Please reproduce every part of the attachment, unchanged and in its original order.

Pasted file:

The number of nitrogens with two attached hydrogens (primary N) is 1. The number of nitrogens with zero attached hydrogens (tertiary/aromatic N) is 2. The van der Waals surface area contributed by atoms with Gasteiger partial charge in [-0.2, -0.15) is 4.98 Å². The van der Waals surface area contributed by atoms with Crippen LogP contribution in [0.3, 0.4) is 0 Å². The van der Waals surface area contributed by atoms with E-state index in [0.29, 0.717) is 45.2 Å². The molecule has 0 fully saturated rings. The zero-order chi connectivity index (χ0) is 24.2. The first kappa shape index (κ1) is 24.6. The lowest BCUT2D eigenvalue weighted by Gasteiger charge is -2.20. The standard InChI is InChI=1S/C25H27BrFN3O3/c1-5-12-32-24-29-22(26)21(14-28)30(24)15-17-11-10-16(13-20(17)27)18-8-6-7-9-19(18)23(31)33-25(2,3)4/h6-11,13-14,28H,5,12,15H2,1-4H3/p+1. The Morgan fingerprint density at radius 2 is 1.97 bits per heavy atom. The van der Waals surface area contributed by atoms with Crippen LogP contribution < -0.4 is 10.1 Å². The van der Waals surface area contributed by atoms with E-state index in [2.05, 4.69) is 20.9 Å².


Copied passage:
The number of nitrogens with two attached hydrogens (primary N) is 1. The number of nitrogens with zero attached hydrogens (tertiary/aromatic N) is 2. The van der Waals surface area contributed by atoms with Gasteiger partial charge in [-0.2, -0.15) is 4.98 Å². The van der Waals surface area contributed by atoms with Crippen LogP contribution in [0.3, 0.4) is 0 Å². The van der Waals surface area contributed by atoms with E-state index in [0.29, 0.717) is 45.2 Å². The molecule has 0 fully saturated rings. The zero-order chi connectivity index (χ0) is 24.2. The first kappa shape index (κ1) is 24.6. The lowest BCUT2D eigenvalue weighted by Gasteiger charge is -2.20. The standard InChI is InChI=1S/C25H27BrFN3O3/c1-5-12-32-24-29-22(26)21(14-28)30(24)15-17-11-10-16(13-20(17)27)18-8-6-7-9-19(18)23(31)33-25(2,3)4/h6-11,13-14,28H,5,12,15H2,1-4H3/p+1. The Morgan fingerprint density at radius 2 is 1.97 bits per heavy atom. The van der Waals surface area contributed by atoms with Crippen LogP contribution < -0.4 is 10.1 Å². The van der Waals surface area contributed by atoms with E-state index in [2.05, 4.69) is 20.9 Å².